Cloud Challenges: #1 Security


Passwords in the cloud - securityThere is no doubt that the cloud offers many benefits for both organisations and users. There are good reasons why, for example, 43% of all CRM-users are now using a cloud based system. And this major shift happened in just a few years. But can we really trust all aspects of cloud computing?

In five brief posts we’ll take a look at the main challenges of using cloud services and how these issues can be resolved:

  1. Security
  2. Control
  3. Mobility
  4. Cost
  5. Productivity

So, what about cloud and security? Can we trust the cloud? The past weeks we have seen the first mega storm in the media with regards to cloud vulnerability. It’s actually a bit frightening that you need nude celebrities in order to get the general public’s attention, but maybe that’s just a sign of the times.

The celebrity photo theft from the iCloud was worldwide news in a matter of hours. This event has shown how a targeted attack on a cloud service can cause so much harm. What is more, the full extent of the leak is yet to be fully understood. Other photographs and videos may soon begin to circulate, or even other kinds of sensitive content, such as business and financial information. As yet, there is no way to know.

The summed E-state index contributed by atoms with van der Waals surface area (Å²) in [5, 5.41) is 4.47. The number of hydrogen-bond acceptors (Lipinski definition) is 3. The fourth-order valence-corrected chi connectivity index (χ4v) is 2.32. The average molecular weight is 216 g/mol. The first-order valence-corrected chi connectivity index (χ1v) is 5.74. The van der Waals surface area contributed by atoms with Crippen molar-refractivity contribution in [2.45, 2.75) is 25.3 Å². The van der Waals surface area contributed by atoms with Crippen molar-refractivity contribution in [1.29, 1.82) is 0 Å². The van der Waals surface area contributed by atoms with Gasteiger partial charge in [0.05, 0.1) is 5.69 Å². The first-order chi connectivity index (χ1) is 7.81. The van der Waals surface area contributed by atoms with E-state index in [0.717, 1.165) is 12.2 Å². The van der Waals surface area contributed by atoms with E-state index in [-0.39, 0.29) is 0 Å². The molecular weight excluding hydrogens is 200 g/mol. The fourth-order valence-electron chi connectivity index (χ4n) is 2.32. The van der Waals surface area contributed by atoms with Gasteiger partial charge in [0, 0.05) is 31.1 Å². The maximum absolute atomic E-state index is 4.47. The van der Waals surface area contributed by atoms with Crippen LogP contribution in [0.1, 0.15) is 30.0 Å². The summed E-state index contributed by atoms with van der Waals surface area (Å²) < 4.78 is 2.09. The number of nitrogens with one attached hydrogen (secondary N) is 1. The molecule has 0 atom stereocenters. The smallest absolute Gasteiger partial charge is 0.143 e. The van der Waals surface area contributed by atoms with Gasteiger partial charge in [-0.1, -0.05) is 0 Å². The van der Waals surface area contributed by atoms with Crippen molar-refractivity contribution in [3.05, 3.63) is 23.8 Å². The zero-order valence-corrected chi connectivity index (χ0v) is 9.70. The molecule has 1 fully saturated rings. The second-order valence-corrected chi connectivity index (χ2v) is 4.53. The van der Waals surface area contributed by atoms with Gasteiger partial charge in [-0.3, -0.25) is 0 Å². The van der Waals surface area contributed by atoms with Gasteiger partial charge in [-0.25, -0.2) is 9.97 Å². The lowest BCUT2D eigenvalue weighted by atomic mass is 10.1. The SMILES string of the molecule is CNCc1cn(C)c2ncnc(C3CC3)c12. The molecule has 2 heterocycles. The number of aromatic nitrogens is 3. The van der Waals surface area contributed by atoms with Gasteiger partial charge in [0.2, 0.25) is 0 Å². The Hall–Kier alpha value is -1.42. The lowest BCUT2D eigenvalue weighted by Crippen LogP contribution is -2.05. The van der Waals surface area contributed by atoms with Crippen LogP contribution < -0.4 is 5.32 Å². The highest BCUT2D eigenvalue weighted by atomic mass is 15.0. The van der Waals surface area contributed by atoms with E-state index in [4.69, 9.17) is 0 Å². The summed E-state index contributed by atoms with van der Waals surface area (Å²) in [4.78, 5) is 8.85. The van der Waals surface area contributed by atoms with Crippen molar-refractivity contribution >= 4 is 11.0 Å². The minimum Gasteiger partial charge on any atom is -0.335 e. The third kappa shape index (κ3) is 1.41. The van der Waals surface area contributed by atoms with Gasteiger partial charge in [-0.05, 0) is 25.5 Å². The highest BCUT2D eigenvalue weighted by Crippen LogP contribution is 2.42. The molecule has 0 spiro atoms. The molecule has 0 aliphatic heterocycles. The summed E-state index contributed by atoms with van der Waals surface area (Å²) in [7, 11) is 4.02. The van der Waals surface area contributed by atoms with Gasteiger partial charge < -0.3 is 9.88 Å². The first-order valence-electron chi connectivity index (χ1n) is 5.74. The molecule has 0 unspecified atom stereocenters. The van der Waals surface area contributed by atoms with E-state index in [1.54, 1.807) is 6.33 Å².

The attack, as it appears, was focused on passwords and security questions – historically, the weakest link in IT security. They are frighteningly easy to guess, to crack using software tools, or to obtain through phishing or social engineering.

Another recent exploit, the apparent Gmail credentials leak, once more points the finger to the inadequacy of fixed passwords. How many of the stolen credentials were reused across a range of services, from Facebook profiles to work-related accounts?

A fixed password may have been sufficient once, when computers were few and far between. Today, with cloud computing as a household word, the situation is entirely different. The scope and variety of uploaded content grows by the day, from bookkeeping spreadsheets to health information. The need for security and privacy increases accordingly. Unfortunately, as recent events have shown, even the best and biggest online services cannot always be as secure as they should.

Strong authentication is often rightly promoted as a way to mitigate risks in the cloud. But before you start going down that route, maybe you should think about not having the identity in the cloud in the first place. And there is actually a smart way of doing that, and in the next blog post we´ll take a closer look at the second challenge: Control.